UK Politics

Queen's Speech shift is 'major power grab' say Labour

The Queen at May's State Opening of Parliament
Image caption The State Opening of Parliament normally takes place in the autumn, except in election years

The government has been accused of attempting a "major power grab" by proposing to move the annual Queen's speech back from autumn to the spring.

The proposal was announced by Commons Leader Sir George Young, to fit in with plans for fixed-term parliaments.

Labour's Rosie Winterton said it meant ministers had "abolished next year's Queen's Speech" and given themselves an extra year to get legislation through.

Deputy PM Nick Clegg said next year was a "one-off transitional arrangement".

Pomp and ceremony

If backed by MPs, the proposal would mean the next Queen's Speech would not take place until the spring of 2012.

In recent years the Queen's Speech, and the pomp and ceremony of the State Opening of Parliament, has been held in November or December in non-election years.

However this means that, as in 2009, the government programme covers just six months or so when there is a May general election.

The proposed changes - announced in a written ministerial statement - would mean that with fixed elections there would be five Queen's Speeches, each covering the programme for a year.

There was a Queen's Speech in May after the change of government in the general election - the programme outlined was expected to cover the period to November 2011.

The timetabling change means that there will now be an extra six months or so for the coalition to get its programme through Parliament. Deputy PM Mr Clegg, who is spearheading planned constitutional reforms, said that was a one-off arrangement which was necessary to make sure the Queen's Speech and fixed term parliaments were "aligned".

Labour said the coalition simply wanted extra time to get "difficult" legislation through Parliament over the next 18 months and should end this year's Parliament in May instead.

"What the government has done is to unilaterally decide to abolish next year's Queen's Speech," Rosie Winterton, the shadow Leader of the House of Commons, told BBC Radio 4's World At One.

"It is an affront to Parliament and an abuse of power."

'Wholly sensible'

Labour's Denis MacShane told MPs it was not "acceptable" that Sir George had made the announcement in a written statement - not in person - without discussing it with other parties first, adding: "Time is power."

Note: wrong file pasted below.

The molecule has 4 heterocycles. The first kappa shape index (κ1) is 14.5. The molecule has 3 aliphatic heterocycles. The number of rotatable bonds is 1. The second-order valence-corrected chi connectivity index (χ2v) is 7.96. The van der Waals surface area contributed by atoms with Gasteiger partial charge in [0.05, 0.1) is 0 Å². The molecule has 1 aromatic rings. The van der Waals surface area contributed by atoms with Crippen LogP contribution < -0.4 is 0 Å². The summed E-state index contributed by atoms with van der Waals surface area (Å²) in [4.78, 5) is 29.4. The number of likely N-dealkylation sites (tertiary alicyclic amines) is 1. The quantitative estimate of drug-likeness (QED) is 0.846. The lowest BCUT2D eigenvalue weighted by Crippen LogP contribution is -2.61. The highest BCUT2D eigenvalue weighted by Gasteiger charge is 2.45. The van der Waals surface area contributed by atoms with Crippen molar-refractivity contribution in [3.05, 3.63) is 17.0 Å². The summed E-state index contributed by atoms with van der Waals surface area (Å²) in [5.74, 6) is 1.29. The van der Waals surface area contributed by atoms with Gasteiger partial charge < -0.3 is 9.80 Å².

He said: "Pushing the Queen's Speech back to 2012 is a major power grab by the executive."

Sir George said he had wanted to give MPs notice of the "wholly sensible" change, before they debated the Fixed Term Parliaments Bill on Monday afternoon - a debate which saw the proposed reform comfortably clear its first parliamentary hurdle with a majority of 288.

He added that it had been made in a written statement: "I did not make this announcement on the Today programme which is something we grew used to in the last government."

Asked why they did not begin by holding a Queen's Speech next spring, he said it would not allow enough time to debate the proposed legislation from the last one.

He said the proposal would "also ensure that Parliament has adequate time in this session to debate and scrutinise the government's legislative programme, which as the House will be only too aware, was something consistently denied by the last government".

He added: "Far from being an affront to Parliament, it is one way in which this government is empowering it."

But Lib Dem MP Don Foster and Tory Peter Bone said if the session was to be longer, there must be more time for private members' bills - legislation proposed by individual MPs.

BBC deputy political editor James Landale said the last year when the monarch did not come to Parliament was 1949.

He said that for the Government, the extra length of the current session means they lose the advantage of having a deadline next year by which they have to force through legislation.

But on the plus side they also lose the chaos of the so-called "wash-up" period before the end of a parliament when a lot of unexamined legislation is rushed onto the statute book - and a lot of other legislation is dropped to get the more important measures through.

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